The Advisory Committee on Undergraduate Admissions (“Advisory Committee”), a standing committee of the faculty chartered under the Faculty Code of University Government, hereby establishes the Committee on Race-Neutral Strategies (“Committee”).

The Committee is charged:

1. To consider whether there are workable race-neutral strategies and practices that the Office of Undergraduate Admissions could employ in evaluating applications for undergraduate admission;

2. To advise the Office of Undergraduate Admissions about these strategies and practices; and

3. To report to the Advisory Committee on the Committee’s consideration of specific race-neutral strategies approximately every two years. In addition, the Committee will, as appropriate, provide information regarding its assessments and recommendations to the Dean of the College of Arts and Sciences, the Executive Vice Chancellor and Provost, the Chancellor, and the Board of Trustees.

The Committee’s work is essential given the guidance the Supreme Court has offered regarding the consideration of race in admissions assessments. The adoption of race-conscious admissions practices requires adherence to standards of strict scrutiny and narrow tailoring. In its decision in Grutter v. Bollinger, the Supreme Court explained that those standards, among other things, require institutions to give “serious, good faith consideration [to] workable race-neutral alternatives that will achieve the diversity” sought by the University. The Court also made clear that universities are not required to adopt any alternative that “would require a dramatic sacrifice of diversity, the academic quality of all admitted students, or both.” In its decision in Fisher v. University of Texas, the Supreme Court reiterated that the University’s serious, good faith consideration of race-neutral alternatives is “necessary” and explained that “The reviewing court must ultimately be satisfied that no workable race-neutral alternatives would produce the educational benefits of diversity. If a nonracial approach . . . could promote the substantial interest about as well and at tolerable administrative expense, then the university may not consider race.”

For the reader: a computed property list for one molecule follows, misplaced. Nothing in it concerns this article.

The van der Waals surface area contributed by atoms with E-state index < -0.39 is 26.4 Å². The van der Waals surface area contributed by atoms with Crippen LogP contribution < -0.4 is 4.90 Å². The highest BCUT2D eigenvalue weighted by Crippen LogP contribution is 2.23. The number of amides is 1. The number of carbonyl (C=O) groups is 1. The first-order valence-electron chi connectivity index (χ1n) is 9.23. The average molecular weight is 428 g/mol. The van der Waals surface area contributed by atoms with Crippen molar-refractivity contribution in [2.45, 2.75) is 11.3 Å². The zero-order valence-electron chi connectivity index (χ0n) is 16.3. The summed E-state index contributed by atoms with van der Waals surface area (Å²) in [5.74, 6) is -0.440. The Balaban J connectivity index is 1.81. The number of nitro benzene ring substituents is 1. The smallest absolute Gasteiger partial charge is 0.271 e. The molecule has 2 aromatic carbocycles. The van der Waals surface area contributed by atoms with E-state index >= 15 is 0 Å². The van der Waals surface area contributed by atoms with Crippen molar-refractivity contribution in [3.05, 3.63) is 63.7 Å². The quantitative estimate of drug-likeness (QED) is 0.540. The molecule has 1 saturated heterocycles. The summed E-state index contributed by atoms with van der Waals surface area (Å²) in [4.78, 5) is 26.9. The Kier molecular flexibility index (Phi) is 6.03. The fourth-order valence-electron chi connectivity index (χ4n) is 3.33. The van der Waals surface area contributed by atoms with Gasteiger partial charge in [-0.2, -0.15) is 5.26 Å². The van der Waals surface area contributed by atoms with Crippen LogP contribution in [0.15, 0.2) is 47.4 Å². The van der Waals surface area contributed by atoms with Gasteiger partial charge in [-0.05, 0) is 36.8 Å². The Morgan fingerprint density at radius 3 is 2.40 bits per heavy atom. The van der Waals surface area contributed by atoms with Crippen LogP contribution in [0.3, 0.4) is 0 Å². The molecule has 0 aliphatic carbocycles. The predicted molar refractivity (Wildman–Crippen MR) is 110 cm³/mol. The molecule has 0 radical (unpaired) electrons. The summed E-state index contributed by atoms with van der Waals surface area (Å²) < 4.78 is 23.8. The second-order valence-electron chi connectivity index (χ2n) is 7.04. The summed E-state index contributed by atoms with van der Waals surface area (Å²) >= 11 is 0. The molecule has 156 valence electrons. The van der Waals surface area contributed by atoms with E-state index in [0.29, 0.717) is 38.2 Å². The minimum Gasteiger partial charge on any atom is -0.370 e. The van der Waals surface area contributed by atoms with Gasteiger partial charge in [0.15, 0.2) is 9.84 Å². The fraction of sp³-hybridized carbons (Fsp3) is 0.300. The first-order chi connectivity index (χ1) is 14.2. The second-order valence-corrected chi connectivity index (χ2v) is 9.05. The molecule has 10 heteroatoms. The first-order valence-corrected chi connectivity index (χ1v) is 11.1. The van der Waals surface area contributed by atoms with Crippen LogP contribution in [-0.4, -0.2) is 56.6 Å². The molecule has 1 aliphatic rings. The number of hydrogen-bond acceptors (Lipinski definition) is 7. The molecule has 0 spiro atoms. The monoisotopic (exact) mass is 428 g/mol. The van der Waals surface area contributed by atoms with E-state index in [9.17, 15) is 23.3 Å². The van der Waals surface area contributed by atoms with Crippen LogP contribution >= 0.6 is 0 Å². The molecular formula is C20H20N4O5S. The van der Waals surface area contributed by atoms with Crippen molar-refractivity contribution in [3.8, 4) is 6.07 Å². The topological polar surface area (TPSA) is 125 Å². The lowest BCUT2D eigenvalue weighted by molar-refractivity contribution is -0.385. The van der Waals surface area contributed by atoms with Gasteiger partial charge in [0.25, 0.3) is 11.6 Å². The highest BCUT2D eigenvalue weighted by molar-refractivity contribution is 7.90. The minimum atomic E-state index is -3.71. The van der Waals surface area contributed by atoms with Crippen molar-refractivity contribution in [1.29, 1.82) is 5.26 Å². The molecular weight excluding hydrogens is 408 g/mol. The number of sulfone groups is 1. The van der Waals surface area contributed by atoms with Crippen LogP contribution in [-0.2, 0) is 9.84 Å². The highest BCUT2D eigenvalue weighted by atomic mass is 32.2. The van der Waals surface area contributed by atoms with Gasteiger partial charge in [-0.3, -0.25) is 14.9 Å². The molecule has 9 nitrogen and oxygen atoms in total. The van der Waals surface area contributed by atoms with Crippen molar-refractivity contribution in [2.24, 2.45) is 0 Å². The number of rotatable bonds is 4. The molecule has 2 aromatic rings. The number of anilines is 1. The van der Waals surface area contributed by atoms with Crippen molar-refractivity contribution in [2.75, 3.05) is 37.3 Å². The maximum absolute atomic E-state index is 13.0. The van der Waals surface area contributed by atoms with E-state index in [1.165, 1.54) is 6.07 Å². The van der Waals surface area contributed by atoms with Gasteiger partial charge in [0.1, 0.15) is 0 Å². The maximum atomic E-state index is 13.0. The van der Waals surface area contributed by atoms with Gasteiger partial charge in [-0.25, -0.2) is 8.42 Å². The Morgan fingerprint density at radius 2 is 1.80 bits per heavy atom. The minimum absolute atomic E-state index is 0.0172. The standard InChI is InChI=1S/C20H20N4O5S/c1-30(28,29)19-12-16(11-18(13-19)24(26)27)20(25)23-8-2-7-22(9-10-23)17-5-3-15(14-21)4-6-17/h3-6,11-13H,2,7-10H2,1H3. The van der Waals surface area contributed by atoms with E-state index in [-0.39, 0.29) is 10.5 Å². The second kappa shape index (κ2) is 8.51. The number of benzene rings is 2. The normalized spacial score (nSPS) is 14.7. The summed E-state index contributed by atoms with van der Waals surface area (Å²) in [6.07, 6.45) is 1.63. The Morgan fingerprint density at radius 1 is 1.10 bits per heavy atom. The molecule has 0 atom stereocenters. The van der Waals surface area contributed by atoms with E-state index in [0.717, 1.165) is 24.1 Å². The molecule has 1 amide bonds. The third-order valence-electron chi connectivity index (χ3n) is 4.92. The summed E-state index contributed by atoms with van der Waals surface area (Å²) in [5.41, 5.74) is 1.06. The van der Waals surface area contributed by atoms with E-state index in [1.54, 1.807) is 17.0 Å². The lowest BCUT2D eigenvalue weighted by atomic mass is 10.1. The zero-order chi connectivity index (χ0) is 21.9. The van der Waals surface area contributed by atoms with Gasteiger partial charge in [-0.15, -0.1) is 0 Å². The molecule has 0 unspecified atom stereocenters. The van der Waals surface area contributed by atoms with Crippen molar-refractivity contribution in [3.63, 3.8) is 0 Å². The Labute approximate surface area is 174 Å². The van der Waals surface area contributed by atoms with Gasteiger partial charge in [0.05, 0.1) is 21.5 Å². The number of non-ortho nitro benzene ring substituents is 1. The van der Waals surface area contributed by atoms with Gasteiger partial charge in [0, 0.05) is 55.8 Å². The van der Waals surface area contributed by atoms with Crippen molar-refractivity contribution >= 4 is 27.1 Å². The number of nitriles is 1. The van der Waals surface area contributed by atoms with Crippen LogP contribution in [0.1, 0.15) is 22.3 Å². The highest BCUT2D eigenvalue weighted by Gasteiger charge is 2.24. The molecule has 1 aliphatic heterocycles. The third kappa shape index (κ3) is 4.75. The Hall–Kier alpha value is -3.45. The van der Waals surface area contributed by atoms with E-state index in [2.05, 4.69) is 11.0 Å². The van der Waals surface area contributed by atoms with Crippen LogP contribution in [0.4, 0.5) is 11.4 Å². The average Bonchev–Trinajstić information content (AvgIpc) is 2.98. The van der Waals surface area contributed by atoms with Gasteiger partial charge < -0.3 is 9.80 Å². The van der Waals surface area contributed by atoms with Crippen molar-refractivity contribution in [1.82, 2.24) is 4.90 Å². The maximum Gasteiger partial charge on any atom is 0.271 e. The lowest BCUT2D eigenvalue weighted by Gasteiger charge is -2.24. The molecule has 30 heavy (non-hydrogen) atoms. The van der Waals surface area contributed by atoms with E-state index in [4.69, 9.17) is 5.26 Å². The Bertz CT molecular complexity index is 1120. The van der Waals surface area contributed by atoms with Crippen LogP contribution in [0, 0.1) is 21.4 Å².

The Committee will be briefed about the University’s diversity initiatives and objectives. With that context, the Committee will evaluate whether there are race-neutral alternatives that would allow the University to achieve these objectives without sacrificing the academic quality of the entering class or imposing intolerable administrative expense. This evaluation will include consideration of information gleaned from University leaders, faculty members, and students; whether existing admissions practices are necessary to help the University meet its diversity interests and objectives; and what, if any, adjustments to those practices are warranted.

In order to assure that the Committee’s evaluation is informed by existing legal standards and guidance and the practices of the University’s peer institutions, the Committee will stay abreast of legal developments as well as best practices in undergraduate admissions at comparable highly selective universities.

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